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  • Disney, Disability, and Seeing Someone Like Me

    YO! Disabled & Proud Blog

    By Yolanda Vargas

    Friday, October 13 7 PM PST Youth Organizing Disabled and Proud @yodisabledproud along with co hosts Alice Wong via  @disvisibilty and @DominickEvans  will be hosting a #FilmDis Twitter chat to discuss disability representation in Disney animated films.  we will not be including Disney’s amazing films created with Pixar…. That’s a Twitter chat all its own.

    Hi my name is Yolanda Vargas, I am the Youth Organizer for YO! and I approached Dominick Evans and Alice Wong, who are giants when it comes to addressing disability representation in media, because I love Disney and I don’t think I’m the only disabled person who does. To my surprise they agreed to co-hosts this Twitter chat. The dialogue that I want everyone to be a part of is extremely important to me not only on a professional level but a personal level.

    Being disabled can be lonely and frustrating, because it seems like you’re the only person in the world like you. I’ve had cerebral palsy since birth and have always used some kind of mobility aid to get around. When I was six years old I thought I was supposed to be elderly, because I’d only seen elderly people use wheelchairs and walkers. Then I saw a movie called The Little Mermaid and it blew my mind; not only was she obsessed with legs and trying to fit in she also had a ton of sisters and an overbearing father. So basically six-year-old me with red hair .Secretly though, my favorite part was that she got to fall in love and that in the end the person didn’t care that she had fins instead of legs (Though honestly Prince Eric you couldn’t figure out that she was the mystery girl who saved your life? The dog did!).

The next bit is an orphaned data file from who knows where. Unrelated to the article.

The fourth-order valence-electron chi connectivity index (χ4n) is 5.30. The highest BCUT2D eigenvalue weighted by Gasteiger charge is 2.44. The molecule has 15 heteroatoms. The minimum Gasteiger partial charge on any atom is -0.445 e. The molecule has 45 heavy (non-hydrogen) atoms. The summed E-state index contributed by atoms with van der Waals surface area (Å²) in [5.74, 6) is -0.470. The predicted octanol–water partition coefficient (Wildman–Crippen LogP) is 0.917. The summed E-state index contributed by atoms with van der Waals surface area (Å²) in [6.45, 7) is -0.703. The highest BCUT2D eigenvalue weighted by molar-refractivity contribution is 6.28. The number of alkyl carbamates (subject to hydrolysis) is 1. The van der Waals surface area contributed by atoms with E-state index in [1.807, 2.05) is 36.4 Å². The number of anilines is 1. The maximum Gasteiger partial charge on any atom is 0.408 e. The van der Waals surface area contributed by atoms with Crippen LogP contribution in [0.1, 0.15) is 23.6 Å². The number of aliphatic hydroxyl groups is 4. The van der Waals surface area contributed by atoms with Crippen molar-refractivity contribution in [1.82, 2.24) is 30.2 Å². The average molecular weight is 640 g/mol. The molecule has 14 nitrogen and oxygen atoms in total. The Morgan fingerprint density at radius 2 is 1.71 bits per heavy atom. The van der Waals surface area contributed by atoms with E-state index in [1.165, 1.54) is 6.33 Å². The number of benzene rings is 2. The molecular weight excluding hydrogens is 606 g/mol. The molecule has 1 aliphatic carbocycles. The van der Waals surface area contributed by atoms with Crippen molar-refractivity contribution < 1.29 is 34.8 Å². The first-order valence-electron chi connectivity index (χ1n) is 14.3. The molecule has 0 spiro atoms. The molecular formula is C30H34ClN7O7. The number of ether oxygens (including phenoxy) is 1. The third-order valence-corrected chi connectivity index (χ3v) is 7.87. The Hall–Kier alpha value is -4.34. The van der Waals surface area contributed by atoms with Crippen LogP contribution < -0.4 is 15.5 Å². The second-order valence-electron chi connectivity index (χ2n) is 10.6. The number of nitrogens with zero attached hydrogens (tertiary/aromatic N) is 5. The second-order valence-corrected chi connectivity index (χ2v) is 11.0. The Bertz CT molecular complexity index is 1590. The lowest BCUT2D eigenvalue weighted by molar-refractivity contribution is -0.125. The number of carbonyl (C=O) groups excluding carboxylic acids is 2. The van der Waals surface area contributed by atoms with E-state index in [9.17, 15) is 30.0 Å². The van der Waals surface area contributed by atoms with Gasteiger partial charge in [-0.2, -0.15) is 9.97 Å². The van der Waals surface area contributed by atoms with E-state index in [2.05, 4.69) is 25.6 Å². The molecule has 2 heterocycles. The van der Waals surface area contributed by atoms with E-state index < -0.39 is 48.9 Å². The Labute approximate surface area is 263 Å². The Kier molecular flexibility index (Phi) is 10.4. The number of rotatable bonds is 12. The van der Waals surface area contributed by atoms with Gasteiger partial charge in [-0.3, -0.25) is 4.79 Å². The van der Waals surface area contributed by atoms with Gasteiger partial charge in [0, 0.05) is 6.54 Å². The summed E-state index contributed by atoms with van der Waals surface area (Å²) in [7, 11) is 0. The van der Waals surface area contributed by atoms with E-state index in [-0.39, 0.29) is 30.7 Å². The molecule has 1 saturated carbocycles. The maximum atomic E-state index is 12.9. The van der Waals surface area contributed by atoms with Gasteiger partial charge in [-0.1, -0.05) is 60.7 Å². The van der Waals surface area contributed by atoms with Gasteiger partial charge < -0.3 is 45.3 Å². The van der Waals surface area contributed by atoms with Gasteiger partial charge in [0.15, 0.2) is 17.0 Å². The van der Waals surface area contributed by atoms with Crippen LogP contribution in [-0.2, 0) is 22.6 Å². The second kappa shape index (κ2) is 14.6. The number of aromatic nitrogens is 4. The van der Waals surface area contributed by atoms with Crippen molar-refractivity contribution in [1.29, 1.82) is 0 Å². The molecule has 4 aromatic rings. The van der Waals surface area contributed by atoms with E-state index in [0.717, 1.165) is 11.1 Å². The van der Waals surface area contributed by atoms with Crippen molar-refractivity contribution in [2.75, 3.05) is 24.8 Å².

Now that I’m older, I’m not obsessed with “fixing” myself or trying to fit in. I am proud of my disabilities .Thanks in large part to Ariel I realized that regardless of how you get from point A to point B it’s the actions in between that make your life an adventure. If I didn’t have Ariel I don’t know who I would be. Maybe I would listen to authority more, not take chances as much, and take my voice for granted (pun intended); which sounds absolutely horrible! A little mermaid taught me how to be a courageous Disabled Latina Queer Activist who embraces every part of myself, from the top of my head to the tip of my fin.

    Also I absolutely have to give a shout out to the best donkey in the whole animated world! Eeyore taught me that it’s okay to be depressed, to not pretend to be happy; even if all your friends are, and that good friends let you feel your feelings. This jackass taught me that depression is okay before I could even put what I was going through into words.

     

    So please, come share your thoughts, feelings, and hopes for the future as we talk about why disability representation in Disney films is so important!

     

    Image Description:

    Orange background with black print that reads:#FilmDis Twitter Chat
    Putting the “Dis” in Disney
    Time: 7pm PST/10pm pst
    Date Friday October 13th 2017
    Participate using the #FilmDis All ages welcomed

    Y.O Disabled And Proud (@Yodisabledproud) is Co-hosting a twitter chat with Alice Wong (@Disvisibility) and Dominick Evans (@dominickevans)


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